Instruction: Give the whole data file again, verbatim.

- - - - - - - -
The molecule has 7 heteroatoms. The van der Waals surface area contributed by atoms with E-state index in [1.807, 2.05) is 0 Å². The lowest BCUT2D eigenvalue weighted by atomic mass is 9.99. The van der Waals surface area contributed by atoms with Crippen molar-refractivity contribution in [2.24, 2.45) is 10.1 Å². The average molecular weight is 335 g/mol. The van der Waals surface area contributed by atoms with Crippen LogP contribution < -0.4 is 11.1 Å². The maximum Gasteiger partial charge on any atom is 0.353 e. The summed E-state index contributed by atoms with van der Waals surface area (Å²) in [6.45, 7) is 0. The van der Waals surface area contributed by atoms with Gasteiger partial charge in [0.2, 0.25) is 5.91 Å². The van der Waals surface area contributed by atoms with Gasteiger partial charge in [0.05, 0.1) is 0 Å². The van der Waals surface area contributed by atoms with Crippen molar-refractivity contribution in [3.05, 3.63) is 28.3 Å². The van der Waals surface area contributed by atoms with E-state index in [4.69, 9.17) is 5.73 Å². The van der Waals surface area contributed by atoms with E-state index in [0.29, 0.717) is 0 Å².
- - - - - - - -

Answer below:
The molecule has 7 heteroatoms. The van der Waals surface area contributed by atoms with E-state index in [1.807, 2.05) is 0 Å². The lowest BCUT2D eigenvalue weighted by atomic mass is 9.99. The van der Waals surface area contributed by atoms with Crippen molar-refractivity contribution in [2.24, 2.45) is 10.1 Å². The average molecular weight is 335 g/mol. The van der Waals surface area contributed by atoms with Crippen LogP contribution < -0.4 is 11.1 Å². The maximum Gasteiger partial charge on any atom is 0.353 e. The summed E-state index contributed by atoms with van der Waals surface area (Å²) in [6.45, 7) is 0. The van der Waals surface area contributed by atoms with Gasteiger partial charge in [0.2, 0.25) is 5.91 Å². The van der Waals surface area contributed by atoms with Gasteiger partial charge in [0.05, 0.1) is 0 Å². The van der Waals surface area contributed by atoms with Crippen molar-refractivity contribution in [3.05, 3.63) is 28.3 Å². The van der Waals surface area contributed by atoms with E-state index in [4.69, 9.17) is 5.73 Å². The van der Waals surface area contributed by atoms with E-state index in [0.29, 0.717) is 0 Å².